I struggle with reciting prayer in my head. I can say it out loud but when it comes to saying it in my head it is very hard. I can't explain why. It just is. It will take me almost an hour to do it sometimes. What should I do if I go to the mosque and read with the Imam because I cannot keep up with him and I am often behind? When everyone stands up I am still down. It is very hard for me. What should I do?
When you're with the Imam, in the beginning it's OK if you don't recite it in your head and/or pronounce the words accurately as long as you feel the meanings of those, but gradually you ought to pace up. And asking one good question would suffice here rather than duplicates.– servant-of-WiserJul 19, 2015 at 4:13
Which school of fiqh do you follow? According to Hanafi school of fiqh imam's recitation is enough, muqallid (one who is following) does not need to recite. So, in your case one can simply follow the imam.– ozbekJul 19, 2015 at 13:22
In most madhabs the Imam's recitation is enough (and this seems the most proper view). That means if the Imam recites loudly you don't need to recite, you just have to follow/listen to his words (see for example this hadith and this one)... so far for the Qur'an recitation in case of jahr ("loud") prayers or prayer-parts.
Now in silent prayers try to recite only short surahs after the fatiha. You must do your best to recite at least al-fatiha as it is considered as fard/farz by most madhabs. So if your Imam made takbir to transit to ruku' you should just end the recitation of the verse you are at and follow him (avoid doing this in the recitation of al-fatiha unless you don't expect to catch or keep up with the imam again, see the hints at the end of my post).
When it comes to sujud, ruku' etc. what you necessary need is saying the words/dua's at least once: subhana raby-al-'Adhim (wa bihamdih) (during ruku', saying it three times is recommended) and rabana (wa) laka-l-Hamd (when you stand up from ruku') and subhana raby-al-'Alaa (wa bihamdih) (during sujud, saying it three times or any du'a is recommended). Note that saying the words with "wa bihamdih" in ruku' and sujud is optional.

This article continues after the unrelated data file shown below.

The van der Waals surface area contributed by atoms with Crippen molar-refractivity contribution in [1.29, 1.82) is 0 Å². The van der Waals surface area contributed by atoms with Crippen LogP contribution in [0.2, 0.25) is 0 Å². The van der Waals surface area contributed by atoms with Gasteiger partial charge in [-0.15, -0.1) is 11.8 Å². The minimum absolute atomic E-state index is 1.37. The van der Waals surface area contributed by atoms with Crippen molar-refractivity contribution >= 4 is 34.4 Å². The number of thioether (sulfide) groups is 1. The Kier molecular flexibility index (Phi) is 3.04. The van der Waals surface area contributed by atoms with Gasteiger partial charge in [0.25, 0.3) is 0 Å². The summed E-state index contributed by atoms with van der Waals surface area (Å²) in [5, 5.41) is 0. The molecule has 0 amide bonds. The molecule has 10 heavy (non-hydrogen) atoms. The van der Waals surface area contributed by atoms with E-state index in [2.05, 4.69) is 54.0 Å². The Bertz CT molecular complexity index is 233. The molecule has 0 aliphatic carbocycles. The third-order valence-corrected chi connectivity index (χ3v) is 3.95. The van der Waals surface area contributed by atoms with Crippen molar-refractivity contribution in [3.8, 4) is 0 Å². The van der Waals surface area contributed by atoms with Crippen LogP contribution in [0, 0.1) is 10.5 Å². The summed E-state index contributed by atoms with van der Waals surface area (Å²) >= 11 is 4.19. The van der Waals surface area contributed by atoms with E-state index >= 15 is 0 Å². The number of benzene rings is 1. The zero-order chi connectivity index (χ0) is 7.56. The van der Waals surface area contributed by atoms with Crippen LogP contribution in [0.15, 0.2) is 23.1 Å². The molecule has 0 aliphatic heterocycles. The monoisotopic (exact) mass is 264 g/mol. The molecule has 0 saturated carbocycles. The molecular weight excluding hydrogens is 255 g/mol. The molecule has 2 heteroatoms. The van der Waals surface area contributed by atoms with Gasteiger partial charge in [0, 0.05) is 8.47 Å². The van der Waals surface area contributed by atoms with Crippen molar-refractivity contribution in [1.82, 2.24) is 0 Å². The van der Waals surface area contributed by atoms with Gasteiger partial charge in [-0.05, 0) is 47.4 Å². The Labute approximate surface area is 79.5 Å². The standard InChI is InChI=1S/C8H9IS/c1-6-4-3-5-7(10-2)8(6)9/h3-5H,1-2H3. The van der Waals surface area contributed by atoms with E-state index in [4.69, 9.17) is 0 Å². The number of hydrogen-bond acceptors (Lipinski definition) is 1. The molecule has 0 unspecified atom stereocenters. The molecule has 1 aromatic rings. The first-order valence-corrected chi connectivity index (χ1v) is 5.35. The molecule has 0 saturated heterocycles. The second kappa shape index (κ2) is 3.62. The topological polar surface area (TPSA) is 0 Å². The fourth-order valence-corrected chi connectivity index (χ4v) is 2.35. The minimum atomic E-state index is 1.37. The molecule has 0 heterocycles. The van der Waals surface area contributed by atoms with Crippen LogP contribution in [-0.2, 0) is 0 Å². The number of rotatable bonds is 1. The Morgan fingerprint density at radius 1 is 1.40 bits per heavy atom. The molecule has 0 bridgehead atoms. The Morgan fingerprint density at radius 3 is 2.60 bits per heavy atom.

So as you see from this point of view the major parts of prayer could be done easily unless you'll having some kind of learning disability as Darth Vader is pointing at. In that case I'm pretty sure that your efforts would be considered by Allah as HE say's:
Allah does not charge a soul except [with that within] its capacity. ... (2:286)
General hints: The Imam leads the prayer, so he is "responsible" for the congregation. You have to do your best to say at least the minimum necessary of the words of the prayer, if the imam moves to an other "position" you should follow him as soon as possible. Try to avoid being more than one position behind: For example Imam does 2nd sajda while you are in the first. If the Imam is praying too fast try to let him know.
See also this fatwa on following the imam in prayer.
And Allah knows best!
Have you ever thought you may have Auditory Processing Disorder? This is a learning disability that makes it hard to process sound. It's not a problem with hearing, its just a problem with how the brain perceives the auditory data. If my assumption is right, then you may want to look into this and maybe inform your Imam this, then that way you can adjust how you are receiving the information.
For me I have dyslexia, and I cannot read the Qur'an. I need it read to me for me to understand it. It doesn't mean that I am dumb, it just means that I process information differently.
Are you a muqallid or Ghaire Muqallid? If you are Muqallid, then, In Hanafi Madhab, Imam's recitation is enough for those who are attending the prayer behind him.
If you are not, then, you'd better try to imitate what Imam has to recite with utmost sincere intention.
And it is intention that will be counted in the judgement day, if Almost all resorts are exhausted.
So, I'll suggest you try at your best if you are not muqallid of Hanafi Fiqh.
If not, then, you do not need to recite because Imam's recitation will suffice for the followers.
And Allaah ta'ala knows best.